1 GUIDE TO ENGLISH GRAMMAR Comma Rules, Subjects and Verbs, Who vs. Whom, Independent and Dependent Clauses, Run-Ons, Comma Splices, and more! Fredericksburg Area Campus (540) Locust Grove Campus (540) Get on the path to academic success! Reviewed December 2014
2 Part 9: Direct and Indirect Objects In a sentence, the subject and verb may be followed by an object. An object is a noun or pronoun that gives meaning to the subject and verb of the sentence. Not all sentences contain objects, but some may contain one or more. There are two kinds of objects within a sentence: direct and indirect objects. A direct object is a noun or pronoun that receives the action of a verb. Daniel fixes computers. direct object Try this technique when determining the location of the direct object in the above sentence: 1) First locate the subject and verb in the sentence. The subject in the above sentence is Daniel and the verb is fixes. 2) Now ask yourself the questions What? or Whom? about the verb fixes. 3) What does the subject, Daniel, fix? Daniel fixes computers. Sometimes a direct object is followed by an indirect object. An indirect object is the noun or pronoun for which the action is done. Daniel fixes computers for his family. indirect object 1) First locate the subject (Daniel) and the verb (fixes). 2) Now ask yourself the questions To Whom? To What? For Whom? or For What? about the subject and verb. 3) For whom does the subject, Daniel, fix computers? Daniel fixes computers for his family. **An indirect object may also come before the direct object: Susan gave me her notes. (To whom did Susan give her notes? me)
3 Part 8: Five Fixes for Run-Ons and Comma Splices Days are cooler leaves are falling. [run-on sentence] Days are cooler, leaves are falling. [comma splice] Fix # 1: Use end punctuation to make two sentences. Days are cooler. Leaves are falling. Fix # 2: Use a comma and conjunction to join sentences. Days are cooler, and leaves are falling. Fix # 3: Use a semicolon to join sentences. Days are cooler; leaves are falling. Fix # 4: Use a semicolon to join sentences, and use a conjunctive adverb to show relationship. Days are cooler; therefore, leaves are falling. (The conjunctive adverb therefore indicates cause/effect relationship). Fix # 5: Use a subordinate conjunction to make one of the sentences a dependent clause. Because days are cooler, leaves are falling. Part 1: Locating Subjects A sentence must always consist of at least a subject and a predicate. A subject is anything that governs the action of a verb while the predicate includes the verb and any accompanying objects, modifiers, or complements. The verb is the action of the subject. In the following examples, the sentences are split into subjects and predicates, and the verbs are underlined: [The baby] [cried for a bottle.] subject predicate [The price of this necklace] [is too expensive.] subject predicate The simple subject is the specific noun or pronoun while the complete subject is the simple subject along with all the words that modify or explain the simple subject. In the following examples, the simple subjects are underlined and the complete subjects are in boldface: The gray cat in the pet store is for sale. Many people attended the banquet. The subject of the sentence is compound when it consists of two or more subjects often joined by and or or. Sara and Amy went to the movies. compound subject When the subject is a command, the subject is implied to be you. (You) Go to bed. implied subject (You) Sit. implied subject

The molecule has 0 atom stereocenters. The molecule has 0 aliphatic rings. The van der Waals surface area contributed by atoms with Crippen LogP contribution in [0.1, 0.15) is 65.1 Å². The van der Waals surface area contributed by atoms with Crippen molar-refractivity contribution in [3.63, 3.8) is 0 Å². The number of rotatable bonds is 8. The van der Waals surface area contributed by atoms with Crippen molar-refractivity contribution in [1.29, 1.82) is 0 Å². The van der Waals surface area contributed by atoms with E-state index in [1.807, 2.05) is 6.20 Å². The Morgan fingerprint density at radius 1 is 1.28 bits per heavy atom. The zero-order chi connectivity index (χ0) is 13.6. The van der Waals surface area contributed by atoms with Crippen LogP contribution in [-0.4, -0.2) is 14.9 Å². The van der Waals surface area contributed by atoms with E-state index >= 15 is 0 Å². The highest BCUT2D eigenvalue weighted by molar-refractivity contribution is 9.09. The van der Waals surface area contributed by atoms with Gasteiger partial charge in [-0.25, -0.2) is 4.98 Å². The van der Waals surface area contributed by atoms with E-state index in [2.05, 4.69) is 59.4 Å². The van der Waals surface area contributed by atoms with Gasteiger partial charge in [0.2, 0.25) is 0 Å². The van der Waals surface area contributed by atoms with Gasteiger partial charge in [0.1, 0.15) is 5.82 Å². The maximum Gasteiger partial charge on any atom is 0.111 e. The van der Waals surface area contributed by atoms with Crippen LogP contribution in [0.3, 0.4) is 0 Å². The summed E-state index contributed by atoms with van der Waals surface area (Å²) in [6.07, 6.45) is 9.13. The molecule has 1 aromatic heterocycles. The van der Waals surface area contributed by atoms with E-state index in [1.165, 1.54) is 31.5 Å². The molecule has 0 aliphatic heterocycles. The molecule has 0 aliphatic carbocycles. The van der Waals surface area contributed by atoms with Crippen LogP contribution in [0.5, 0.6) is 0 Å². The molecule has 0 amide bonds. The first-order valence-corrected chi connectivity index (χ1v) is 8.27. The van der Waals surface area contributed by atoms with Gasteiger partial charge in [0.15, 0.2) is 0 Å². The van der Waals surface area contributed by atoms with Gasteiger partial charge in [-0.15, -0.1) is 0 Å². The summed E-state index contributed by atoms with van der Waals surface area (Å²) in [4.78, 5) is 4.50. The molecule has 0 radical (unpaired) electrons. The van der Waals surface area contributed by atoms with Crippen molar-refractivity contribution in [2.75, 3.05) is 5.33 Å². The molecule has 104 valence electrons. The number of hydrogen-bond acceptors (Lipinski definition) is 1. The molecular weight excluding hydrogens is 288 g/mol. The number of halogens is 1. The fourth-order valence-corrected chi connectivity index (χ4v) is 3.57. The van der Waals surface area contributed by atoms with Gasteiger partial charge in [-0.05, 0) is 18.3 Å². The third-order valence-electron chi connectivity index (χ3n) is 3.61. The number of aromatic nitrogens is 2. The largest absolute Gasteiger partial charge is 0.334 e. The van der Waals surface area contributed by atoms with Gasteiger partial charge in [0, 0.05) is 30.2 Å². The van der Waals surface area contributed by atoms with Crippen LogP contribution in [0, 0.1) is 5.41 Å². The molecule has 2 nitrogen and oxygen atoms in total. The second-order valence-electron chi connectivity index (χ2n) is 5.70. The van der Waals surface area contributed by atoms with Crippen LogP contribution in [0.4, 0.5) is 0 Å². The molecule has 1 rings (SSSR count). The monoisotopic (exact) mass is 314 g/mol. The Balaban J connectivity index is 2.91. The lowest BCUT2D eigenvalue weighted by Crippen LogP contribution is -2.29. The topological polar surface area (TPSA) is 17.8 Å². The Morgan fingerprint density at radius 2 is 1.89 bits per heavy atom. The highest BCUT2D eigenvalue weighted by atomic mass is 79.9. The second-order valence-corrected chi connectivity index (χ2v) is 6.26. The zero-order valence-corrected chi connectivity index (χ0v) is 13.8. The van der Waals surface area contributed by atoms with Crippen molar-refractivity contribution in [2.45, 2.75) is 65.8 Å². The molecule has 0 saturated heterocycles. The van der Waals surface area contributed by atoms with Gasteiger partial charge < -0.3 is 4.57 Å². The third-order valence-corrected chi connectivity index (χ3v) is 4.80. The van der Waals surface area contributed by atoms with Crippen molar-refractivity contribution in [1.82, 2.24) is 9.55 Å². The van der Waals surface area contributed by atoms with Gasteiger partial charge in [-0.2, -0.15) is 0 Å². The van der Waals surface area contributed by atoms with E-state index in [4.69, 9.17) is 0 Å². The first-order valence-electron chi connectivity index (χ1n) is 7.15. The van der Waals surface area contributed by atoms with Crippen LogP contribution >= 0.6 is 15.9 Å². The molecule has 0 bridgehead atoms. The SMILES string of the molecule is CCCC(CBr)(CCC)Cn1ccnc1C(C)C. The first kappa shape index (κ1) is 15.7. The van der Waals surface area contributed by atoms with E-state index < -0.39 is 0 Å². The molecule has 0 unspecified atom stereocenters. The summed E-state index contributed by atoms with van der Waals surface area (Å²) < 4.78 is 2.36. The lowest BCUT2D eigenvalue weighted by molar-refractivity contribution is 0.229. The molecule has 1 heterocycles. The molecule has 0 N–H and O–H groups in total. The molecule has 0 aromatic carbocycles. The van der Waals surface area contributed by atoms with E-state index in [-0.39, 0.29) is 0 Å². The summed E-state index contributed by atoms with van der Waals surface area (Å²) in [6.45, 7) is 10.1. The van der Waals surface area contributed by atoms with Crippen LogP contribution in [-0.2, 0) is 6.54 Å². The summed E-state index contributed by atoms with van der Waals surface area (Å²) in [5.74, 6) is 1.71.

4 Part 2: Locating Verbs Every sentence includes a predicate along with the subject. The predicate includes the verb along with any accompanying objects, modifiers, or complements. Within the predicate, the verb is the word that expresses action or state of being. In the following sentences, the verbs are underlined while the predicates are in boldface: The elephant escaped from the zoo. Tom gave Laura flowers on her birthday. Two types of verbs include action and linking. Action verbs are verbs that describe action while linking verbs join the subject with a word or phrase that describes the subject. For example: Sally dropped her papers. action verb Two students are absent. linking verb A compound verb consists of two or more verbs joined by and or or. The dog begged and whined for a treat. compound verb Rule Eight Use commas to separate a direct quotation from the rest of the sentence. Rule Nine The instructor warned, Students who do not study hard will fail the test. Mother asked, Who wants to go get ice cream? Yes, the store clerk replied, we do have this shirt in your size. Use a comma to separate sentence elements to create the intended meaning. Rule Ten Still water is very refreshing. Still, water is very refreshing. (the comma changes the meaning) When we visited John, Robert came along. When we visited, John Robert came along. Use a comma to set off most conjunctive adverbs (however, otherwise, therefore, similarly, hence, on the other hand, and consequently). But do not use a comma after the conjunctive adverbs then, thus, soon, now, and also. In the following examples, a semicolon is used to separate two independent clauses. Words such as never, not, hardly, seldom, and so on are modifiers, not verbs. You hardly ate any food. v The sick woman needs to be given treatment; otherwise, her illness will become fatal. Mark s goals were materialistic; therefore, he discarded any career choices that offered only minimal salaries. The maid washed the dishes and mopped the floor; however, she forgot to make the beds. We need to evacuate the beach quickly; soon there will be a severe thunderstorm.